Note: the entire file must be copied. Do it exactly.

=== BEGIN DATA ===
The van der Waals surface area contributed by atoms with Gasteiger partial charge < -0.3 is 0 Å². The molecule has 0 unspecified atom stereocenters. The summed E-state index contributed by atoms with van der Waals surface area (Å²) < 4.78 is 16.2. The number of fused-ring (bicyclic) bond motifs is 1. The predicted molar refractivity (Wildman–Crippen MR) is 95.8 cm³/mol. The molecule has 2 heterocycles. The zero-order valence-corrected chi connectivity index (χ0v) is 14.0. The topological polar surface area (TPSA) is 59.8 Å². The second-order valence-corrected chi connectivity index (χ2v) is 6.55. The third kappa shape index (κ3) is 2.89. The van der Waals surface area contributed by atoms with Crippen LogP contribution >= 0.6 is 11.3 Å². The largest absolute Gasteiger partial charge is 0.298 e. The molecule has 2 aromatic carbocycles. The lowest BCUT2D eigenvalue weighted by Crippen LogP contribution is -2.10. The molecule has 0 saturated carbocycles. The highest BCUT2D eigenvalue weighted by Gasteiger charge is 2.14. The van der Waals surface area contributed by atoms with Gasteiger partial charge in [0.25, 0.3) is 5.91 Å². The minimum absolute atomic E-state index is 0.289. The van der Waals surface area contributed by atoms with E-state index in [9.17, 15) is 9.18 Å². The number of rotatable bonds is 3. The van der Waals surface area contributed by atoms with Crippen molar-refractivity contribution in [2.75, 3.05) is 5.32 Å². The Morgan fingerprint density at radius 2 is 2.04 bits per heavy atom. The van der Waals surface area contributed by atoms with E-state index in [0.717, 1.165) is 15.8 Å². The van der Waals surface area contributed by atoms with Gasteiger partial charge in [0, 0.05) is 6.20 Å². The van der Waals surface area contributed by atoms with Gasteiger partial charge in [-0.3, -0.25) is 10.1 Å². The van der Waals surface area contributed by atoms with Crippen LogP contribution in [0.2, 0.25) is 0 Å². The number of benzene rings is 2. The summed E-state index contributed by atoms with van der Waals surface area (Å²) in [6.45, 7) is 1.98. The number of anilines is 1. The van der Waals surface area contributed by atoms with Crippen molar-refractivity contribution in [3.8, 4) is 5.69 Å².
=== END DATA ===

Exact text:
The van der Waals surface area contributed by atoms with Gasteiger partial charge < -0.3 is 0 Å². The molecule has 0 unspecified atom stereocenters. The summed E-state index contributed by atoms with van der Waals surface area (Å²) < 4.78 is 16.2. The number of fused-ring (bicyclic) bond motifs is 1. The predicted molar refractivity (Wildman–Crippen MR) is 95.8 cm³/mol. The molecule has 2 heterocycles. The zero-order valence-corrected chi connectivity index (χ0v) is 14.0. The topological polar surface area (TPSA) is 59.8 Å². The second-order valence-corrected chi connectivity index (χ2v) is 6.55. The third kappa shape index (κ3) is 2.89. The van der Waals surface area contributed by atoms with Crippen LogP contribution >= 0.6 is 11.3 Å². The largest absolute Gasteiger partial charge is 0.298 e. The molecule has 2 aromatic carbocycles. The lowest BCUT2D eigenvalue weighted by Crippen LogP contribution is -2.10. The molecule has 0 saturated carbocycles. The highest BCUT2D eigenvalue weighted by Gasteiger charge is 2.14. The van der Waals surface area contributed by atoms with Gasteiger partial charge in [0.25, 0.3) is 5.91 Å². The minimum absolute atomic E-state index is 0.289. The van der Waals surface area contributed by atoms with E-state index in [9.17, 15) is 9.18 Å². The number of rotatable bonds is 3. The van der Waals surface area contributed by atoms with Crippen molar-refractivity contribution in [2.75, 3.05) is 5.32 Å². The Morgan fingerprint density at radius 2 is 2.04 bits per heavy atom. The van der Waals surface area contributed by atoms with E-state index in [0.717, 1.165) is 15.8 Å². The van der Waals surface area contributed by atoms with Gasteiger partial charge in [0, 0.05) is 6.20 Å². The van der Waals surface area contributed by atoms with Gasteiger partial charge in [-0.3, -0.25) is 10.1 Å². The van der Waals surface area contributed by atoms with Crippen LogP contribution in [0.2, 0.25) is 0 Å². The number of benzene rings is 2. The summed E-state index contributed by atoms with van der Waals surface area (Å²) in [6.45, 7) is 1.98. The number of anilines is 1. The van der Waals surface area contributed by atoms with Crippen molar-refractivity contribution in [3.8, 4) is 5.69 Å².